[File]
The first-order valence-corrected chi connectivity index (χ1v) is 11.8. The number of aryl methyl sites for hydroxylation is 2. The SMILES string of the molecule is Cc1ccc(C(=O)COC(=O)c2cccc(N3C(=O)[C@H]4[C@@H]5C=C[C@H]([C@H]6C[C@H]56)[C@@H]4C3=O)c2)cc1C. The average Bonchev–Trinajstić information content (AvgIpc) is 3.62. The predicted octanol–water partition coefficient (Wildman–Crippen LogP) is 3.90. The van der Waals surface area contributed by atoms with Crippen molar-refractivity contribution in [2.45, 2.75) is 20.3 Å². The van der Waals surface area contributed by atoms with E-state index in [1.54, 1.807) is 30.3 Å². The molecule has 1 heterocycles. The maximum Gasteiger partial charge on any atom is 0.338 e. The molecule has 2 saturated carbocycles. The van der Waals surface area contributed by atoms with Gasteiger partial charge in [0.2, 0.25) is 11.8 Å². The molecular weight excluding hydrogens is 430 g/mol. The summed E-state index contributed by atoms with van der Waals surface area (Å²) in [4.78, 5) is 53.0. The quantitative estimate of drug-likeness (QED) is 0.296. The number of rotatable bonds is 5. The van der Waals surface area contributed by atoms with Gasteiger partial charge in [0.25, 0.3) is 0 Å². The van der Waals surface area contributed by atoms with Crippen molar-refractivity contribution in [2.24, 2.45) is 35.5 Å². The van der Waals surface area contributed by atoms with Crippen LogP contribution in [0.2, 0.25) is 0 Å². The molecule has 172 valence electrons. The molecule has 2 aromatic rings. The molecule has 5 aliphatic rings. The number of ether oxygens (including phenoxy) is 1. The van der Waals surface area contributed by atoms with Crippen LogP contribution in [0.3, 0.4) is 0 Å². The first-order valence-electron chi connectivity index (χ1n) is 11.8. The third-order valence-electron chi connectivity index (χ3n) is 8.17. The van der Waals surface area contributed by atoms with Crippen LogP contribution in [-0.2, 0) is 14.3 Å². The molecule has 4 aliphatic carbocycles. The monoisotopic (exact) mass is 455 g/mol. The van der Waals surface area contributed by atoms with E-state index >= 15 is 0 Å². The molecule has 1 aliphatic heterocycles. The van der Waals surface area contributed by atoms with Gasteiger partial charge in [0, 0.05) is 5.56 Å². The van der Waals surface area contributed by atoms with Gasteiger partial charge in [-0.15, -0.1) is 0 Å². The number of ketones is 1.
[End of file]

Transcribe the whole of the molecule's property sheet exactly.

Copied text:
The first-order valence-corrected chi connectivity index (χ1v) is 11.8. The number of aryl methyl sites for hydroxylation is 2. The SMILES string of the molecule is Cc1ccc(C(=O)COC(=O)c2cccc(N3C(=O)[C@H]4[C@@H]5C=C[C@H]([C@H]6C[C@H]56)[C@@H]4C3=O)c2)cc1C. The average Bonchev–Trinajstić information content (AvgIpc) is 3.62. The predicted octanol–water partition coefficient (Wildman–Crippen LogP) is 3.90. The van der Waals surface area contributed by atoms with Crippen molar-refractivity contribution in [2.45, 2.75) is 20.3 Å². The van der Waals surface area contributed by atoms with E-state index in [1.54, 1.807) is 30.3 Å². The molecule has 1 heterocycles. The maximum Gasteiger partial charge on any atom is 0.338 e. The molecule has 2 saturated carbocycles. The van der Waals surface area contributed by atoms with Gasteiger partial charge in [0.2, 0.25) is 11.8 Å². The molecular weight excluding hydrogens is 430 g/mol. The summed E-state index contributed by atoms with van der Waals surface area (Å²) in [4.78, 5) is 53.0. The quantitative estimate of drug-likeness (QED) is 0.296. The number of rotatable bonds is 5. The van der Waals surface area contributed by atoms with Gasteiger partial charge in [0.25, 0.3) is 0 Å². The van der Waals surface area contributed by atoms with Crippen molar-refractivity contribution in [2.24, 2.45) is 35.5 Å². The van der Waals surface area contributed by atoms with Crippen LogP contribution in [0.2, 0.25) is 0 Å². The molecule has 172 valence electrons. The molecule has 2 aromatic rings. The molecule has 5 aliphatic rings. The number of ether oxygens (including phenoxy) is 1. The van der Waals surface area contributed by atoms with Crippen LogP contribution in [0.3, 0.4) is 0 Å². The first-order valence-electron chi connectivity index (χ1n) is 11.8. The third-order valence-electron chi connectivity index (χ3n) is 8.17. The van der Waals surface area contributed by atoms with Crippen LogP contribution in [-0.2, 0) is 14.3 Å². The molecule has 4 aliphatic carbocycles. The monoisotopic (exact) mass is 455 g/mol. The van der Waals surface area contributed by atoms with E-state index >= 15 is 0 Å². The molecule has 1 aliphatic heterocycles. The van der Waals surface area contributed by atoms with Gasteiger partial charge in [0, 0.05) is 5.56 Å². The van der Waals surface area contributed by atoms with Gasteiger partial charge in [-0.15, -0.1) is 0 Å². The number of ketones is 1.